Eglises et chapelle de Paris, Part 1

A statue of the VIrgin Mary at the Saint-Paul-Saint-Louis Church

WHEN in Paris, walk. It’s the best way to explore the place and discover what’s hidden in the nooks and crannies of the old city, areas that other tourists don’t even reach — or care to consider. Follow the cobblestone paths and be amazed at what you might come across at.

I walk a lot when I’m in the French capital. I’m literally on my feet for hours but I don’t mind. What I have discovered will make up for the sore muscles. There are four holy places, a few of the many very interesting places I chanced upon, those “I wonder how it looks like in there” spots. I’m glad I went in.

L’église de la Madeleine or La Madeleine in the 8th arrondissement (nearest Metro stop: Madeleine) could easily be mistaken for a government office or a bank with its dull grey hue and imposing pillars.

Doesn’t look like much of a church corridor, does it?

Would I ever think it is a Roman Catholic Church set against the posh shopping streets of Rue Saint Honore and Rue Royal? No, it’s a bit difficult to look away from the striking visuals of the luxury brands and look towards this edifice. It was a local who told me what it was and showed me the place.

Detail of the COrinthian column & tip of pediment.
The left corridor of the church’s exterior.

The neo-classical design of the church was designed as a temple to the glory of Napoleon’s army inspired by a Roman temple, which accounts for its grand façade. The building is wrapped with fifty-two Corinthian columns, each at 20-meters high, with a pediment sculpture of the Last Judgment.

La Madeleine’s imposing design took its inspiration from a Roman temple. Would you ever think this is a Catholic Church?
A grand building needs a grand entrance-bronze doors bearing the reliefs that represent the Ten Commandments at 354 feet long by 141 feet wide. 
The bronze doors with reliefs of representing the Ten Commandments.
Features inside the church: a single nave with three lavishly gilded domes over wide arched bays; 
The interior sports three lavishly gilded domes over wide arched bays.
at the rear of the church, above the high altar, is St. Mary Magdalene being lifted up by angels;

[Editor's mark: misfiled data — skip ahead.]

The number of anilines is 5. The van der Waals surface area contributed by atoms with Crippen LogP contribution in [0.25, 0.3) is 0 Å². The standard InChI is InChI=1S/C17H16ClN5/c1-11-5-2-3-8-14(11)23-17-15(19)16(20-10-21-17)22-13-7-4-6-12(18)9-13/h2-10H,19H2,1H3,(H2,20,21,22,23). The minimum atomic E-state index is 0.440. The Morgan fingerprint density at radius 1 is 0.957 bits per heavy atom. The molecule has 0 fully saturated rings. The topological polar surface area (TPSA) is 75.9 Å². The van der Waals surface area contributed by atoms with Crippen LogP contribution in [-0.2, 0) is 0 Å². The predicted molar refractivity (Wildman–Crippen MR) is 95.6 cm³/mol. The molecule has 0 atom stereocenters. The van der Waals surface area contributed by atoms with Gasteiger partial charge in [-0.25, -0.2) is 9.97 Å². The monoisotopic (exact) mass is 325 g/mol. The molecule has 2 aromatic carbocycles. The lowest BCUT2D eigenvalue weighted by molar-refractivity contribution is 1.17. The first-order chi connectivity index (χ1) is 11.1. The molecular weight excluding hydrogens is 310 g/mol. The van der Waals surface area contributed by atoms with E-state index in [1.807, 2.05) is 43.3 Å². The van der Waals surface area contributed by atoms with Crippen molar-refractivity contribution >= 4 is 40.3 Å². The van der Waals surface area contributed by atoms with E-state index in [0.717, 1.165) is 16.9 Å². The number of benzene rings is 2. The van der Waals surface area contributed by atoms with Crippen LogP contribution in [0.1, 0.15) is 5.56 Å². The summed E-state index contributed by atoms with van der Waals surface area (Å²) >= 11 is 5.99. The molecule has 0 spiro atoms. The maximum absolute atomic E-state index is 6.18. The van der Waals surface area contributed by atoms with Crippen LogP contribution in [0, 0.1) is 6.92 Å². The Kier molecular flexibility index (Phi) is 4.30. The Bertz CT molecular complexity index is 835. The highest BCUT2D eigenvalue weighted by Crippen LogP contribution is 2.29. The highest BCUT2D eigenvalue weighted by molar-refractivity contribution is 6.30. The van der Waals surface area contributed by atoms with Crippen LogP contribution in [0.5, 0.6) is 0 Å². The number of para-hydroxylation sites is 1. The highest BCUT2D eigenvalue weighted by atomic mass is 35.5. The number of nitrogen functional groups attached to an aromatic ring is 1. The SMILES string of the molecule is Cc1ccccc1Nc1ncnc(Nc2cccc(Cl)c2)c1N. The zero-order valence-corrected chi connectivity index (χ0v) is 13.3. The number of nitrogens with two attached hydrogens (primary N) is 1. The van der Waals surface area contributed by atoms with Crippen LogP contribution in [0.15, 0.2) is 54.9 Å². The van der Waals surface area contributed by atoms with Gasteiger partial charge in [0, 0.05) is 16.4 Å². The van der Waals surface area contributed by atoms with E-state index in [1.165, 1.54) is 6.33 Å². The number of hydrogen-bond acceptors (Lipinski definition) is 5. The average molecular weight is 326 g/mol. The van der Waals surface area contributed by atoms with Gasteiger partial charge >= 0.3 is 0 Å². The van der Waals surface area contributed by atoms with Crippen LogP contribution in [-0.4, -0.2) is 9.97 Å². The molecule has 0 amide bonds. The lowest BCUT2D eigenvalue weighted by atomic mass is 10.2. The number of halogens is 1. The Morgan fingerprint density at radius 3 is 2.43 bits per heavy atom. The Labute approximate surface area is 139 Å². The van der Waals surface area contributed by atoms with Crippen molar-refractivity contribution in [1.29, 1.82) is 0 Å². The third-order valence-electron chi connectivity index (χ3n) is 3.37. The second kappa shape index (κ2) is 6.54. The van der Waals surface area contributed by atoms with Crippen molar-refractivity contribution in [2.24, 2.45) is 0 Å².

The statue of St. Mary Magdalene being lifted up by angels.
the half-dome above the altar with The History of Christianity fresco showing the key figures in the Christian religion (of course, Napoleon is at the center stage.)
The History of Christianity fresco with the key figures in the Christian religion. Note that Napoleon in red cape is at the center stage.

The baptism of Jesus sculpture
St, Joan of Arc

The pulpit

Looking for a museum around the Marais quarter lead us to this spot instead-the Saint-Paul-Saint-Louis on rue Sant-Antoine (nearest Metro stop: Saint Paul), a 1641 Jesuit designed Roman Catholic church erected on the orders of Louis XIII, who laid the first stone in 1627.

The façade of Saint-Paul-Saint-Louis.
The design is a fusion of traditional French elements and Italian inspirations-a French-inspired cruciform plan with Italian-inspired single nave with side chapels;

The interior design of the church is a fusion of Italian & traditional French.

Tall windows that usher natural lighting significantly and the dome under the crossing is an Italian touch while the high proportions of the dome is French Gothic architecture in style.

The altar of Saint-Paul-Saint-Louis.
Italian touch—large window that usher in significant amount of natural light.

The façade is no different, it’s a fusion of styles-it’s Italian but with French Gothic verticality and Dutch high ornamentation.

These are two of the unexpected surprises that came my way and there are a couple more holy places that I chanced upon on my walking tour of Paris. Let me tell you about them in the next travel issue.

If you find yourself in Paris again, walk. It will be a delightful experience.

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